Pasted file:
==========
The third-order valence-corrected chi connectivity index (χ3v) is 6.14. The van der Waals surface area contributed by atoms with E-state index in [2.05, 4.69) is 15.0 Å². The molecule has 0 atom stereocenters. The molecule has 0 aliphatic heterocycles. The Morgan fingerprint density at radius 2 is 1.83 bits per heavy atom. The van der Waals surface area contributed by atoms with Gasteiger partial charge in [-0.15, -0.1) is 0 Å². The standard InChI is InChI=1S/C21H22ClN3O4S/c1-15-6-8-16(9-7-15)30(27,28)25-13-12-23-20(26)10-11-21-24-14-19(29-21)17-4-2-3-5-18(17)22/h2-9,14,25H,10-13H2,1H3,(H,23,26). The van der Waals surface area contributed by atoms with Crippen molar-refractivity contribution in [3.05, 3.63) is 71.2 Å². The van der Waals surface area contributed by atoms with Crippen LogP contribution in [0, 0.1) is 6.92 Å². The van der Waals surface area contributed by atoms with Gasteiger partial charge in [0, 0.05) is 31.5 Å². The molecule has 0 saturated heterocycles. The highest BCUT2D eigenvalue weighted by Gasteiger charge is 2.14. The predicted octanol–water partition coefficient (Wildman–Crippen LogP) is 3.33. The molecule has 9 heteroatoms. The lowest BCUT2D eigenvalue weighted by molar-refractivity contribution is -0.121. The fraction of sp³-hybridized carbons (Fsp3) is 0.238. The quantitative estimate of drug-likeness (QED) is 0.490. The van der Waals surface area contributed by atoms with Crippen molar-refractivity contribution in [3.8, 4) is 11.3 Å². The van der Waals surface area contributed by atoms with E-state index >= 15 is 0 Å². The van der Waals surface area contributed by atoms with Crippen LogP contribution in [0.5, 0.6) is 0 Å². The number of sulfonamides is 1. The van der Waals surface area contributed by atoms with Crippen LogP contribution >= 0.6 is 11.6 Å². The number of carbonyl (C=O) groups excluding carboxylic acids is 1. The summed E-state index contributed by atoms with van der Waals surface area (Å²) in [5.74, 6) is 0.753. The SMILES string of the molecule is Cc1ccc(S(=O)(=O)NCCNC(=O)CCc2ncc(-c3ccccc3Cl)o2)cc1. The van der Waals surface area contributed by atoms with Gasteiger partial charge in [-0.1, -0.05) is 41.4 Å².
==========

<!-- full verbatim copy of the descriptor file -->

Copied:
The third-order valence-corrected chi connectivity index (χ3v) is 6.14. The van der Waals surface area contributed by atoms with E-state index in [2.05, 4.69) is 15.0 Å². The molecule has 0 atom stereocenters. The molecule has 0 aliphatic heterocycles. The Morgan fingerprint density at radius 2 is 1.83 bits per heavy atom. The van der Waals surface area contributed by atoms with Gasteiger partial charge in [-0.15, -0.1) is 0 Å². The standard InChI is InChI=1S/C21H22ClN3O4S/c1-15-6-8-16(9-7-15)30(27,28)25-13-12-23-20(26)10-11-21-24-14-19(29-21)17-4-2-3-5-18(17)22/h2-9,14,25H,10-13H2,1H3,(H,23,26). The van der Waals surface area contributed by atoms with Crippen molar-refractivity contribution in [3.05, 3.63) is 71.2 Å². The van der Waals surface area contributed by atoms with Crippen LogP contribution in [0, 0.1) is 6.92 Å². The van der Waals surface area contributed by atoms with Gasteiger partial charge in [0, 0.05) is 31.5 Å². The molecule has 0 saturated heterocycles. The highest BCUT2D eigenvalue weighted by Gasteiger charge is 2.14. The predicted octanol–water partition coefficient (Wildman–Crippen LogP) is 3.33. The molecule has 9 heteroatoms. The lowest BCUT2D eigenvalue weighted by molar-refractivity contribution is -0.121. The fraction of sp³-hybridized carbons (Fsp3) is 0.238. The quantitative estimate of drug-likeness (QED) is 0.490. The van der Waals surface area contributed by atoms with Crippen molar-refractivity contribution in [3.8, 4) is 11.3 Å². The van der Waals surface area contributed by atoms with E-state index >= 15 is 0 Å². The van der Waals surface area contributed by atoms with Crippen LogP contribution in [0.5, 0.6) is 0 Å². The number of sulfonamides is 1. The van der Waals surface area contributed by atoms with Crippen LogP contribution >= 0.6 is 11.6 Å². The number of carbonyl (C=O) groups excluding carboxylic acids is 1. The summed E-state index contributed by atoms with van der Waals surface area (Å²) in [5.74, 6) is 0.753. The SMILES string of the molecule is Cc1ccc(S(=O)(=O)NCCNC(=O)CCc2ncc(-c3ccccc3Cl)o2)cc1. The van der Waals surface area contributed by atoms with Gasteiger partial charge in [-0.1, -0.05) is 41.4 Å².